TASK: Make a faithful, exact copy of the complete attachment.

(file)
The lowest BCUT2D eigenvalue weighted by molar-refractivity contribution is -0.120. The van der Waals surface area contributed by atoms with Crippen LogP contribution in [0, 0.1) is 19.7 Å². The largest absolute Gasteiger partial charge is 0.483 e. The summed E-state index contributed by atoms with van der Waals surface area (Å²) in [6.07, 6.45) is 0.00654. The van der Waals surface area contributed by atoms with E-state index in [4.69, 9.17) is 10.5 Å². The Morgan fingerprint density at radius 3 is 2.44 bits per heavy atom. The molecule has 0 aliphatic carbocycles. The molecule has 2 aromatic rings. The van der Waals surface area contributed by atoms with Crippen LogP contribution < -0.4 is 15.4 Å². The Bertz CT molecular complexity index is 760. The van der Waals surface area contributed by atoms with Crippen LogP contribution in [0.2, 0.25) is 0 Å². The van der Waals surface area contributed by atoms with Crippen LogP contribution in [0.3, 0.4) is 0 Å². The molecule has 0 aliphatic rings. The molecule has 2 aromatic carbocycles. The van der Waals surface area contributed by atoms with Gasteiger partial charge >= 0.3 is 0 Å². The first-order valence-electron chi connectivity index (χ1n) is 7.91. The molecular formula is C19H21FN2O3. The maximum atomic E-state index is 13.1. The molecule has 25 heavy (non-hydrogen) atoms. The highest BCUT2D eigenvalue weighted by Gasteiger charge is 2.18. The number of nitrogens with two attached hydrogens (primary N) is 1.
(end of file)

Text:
The lowest BCUT2D eigenvalue weighted by molar-refractivity contribution is -0.120. The van der Waals surface area contributed by atoms with Crippen LogP contribution in [0, 0.1) is 19.7 Å². The largest absolute Gasteiger partial charge is 0.483 e. The summed E-state index contributed by atoms with van der Waals surface area (Å²) in [6.07, 6.45) is 0.00654. The van der Waals surface area contributed by atoms with E-state index in [4.69, 9.17) is 10.5 Å². The Morgan fingerprint density at radius 3 is 2.44 bits per heavy atom. The molecule has 0 aliphatic carbocycles. The molecule has 2 aromatic rings. The van der Waals surface area contributed by atoms with Crippen LogP contribution < -0.4 is 15.4 Å². The Bertz CT molecular complexity index is 760. The van der Waals surface area contributed by atoms with Crippen LogP contribution in [0.2, 0.25) is 0 Å². The van der Waals surface area contributed by atoms with Crippen LogP contribution in [0.3, 0.4) is 0 Å². The molecule has 0 aliphatic rings. The molecule has 2 aromatic carbocycles. The van der Waals surface area contributed by atoms with Gasteiger partial charge >= 0.3 is 0 Å². The first-order valence-electron chi connectivity index (χ1n) is 7.91. The molecular formula is C19H21FN2O3. The maximum atomic E-state index is 13.1. The molecule has 25 heavy (non-hydrogen) atoms. The highest BCUT2D eigenvalue weighted by Gasteiger charge is 2.18. The number of nitrogens with two attached hydrogens (primary N) is 1.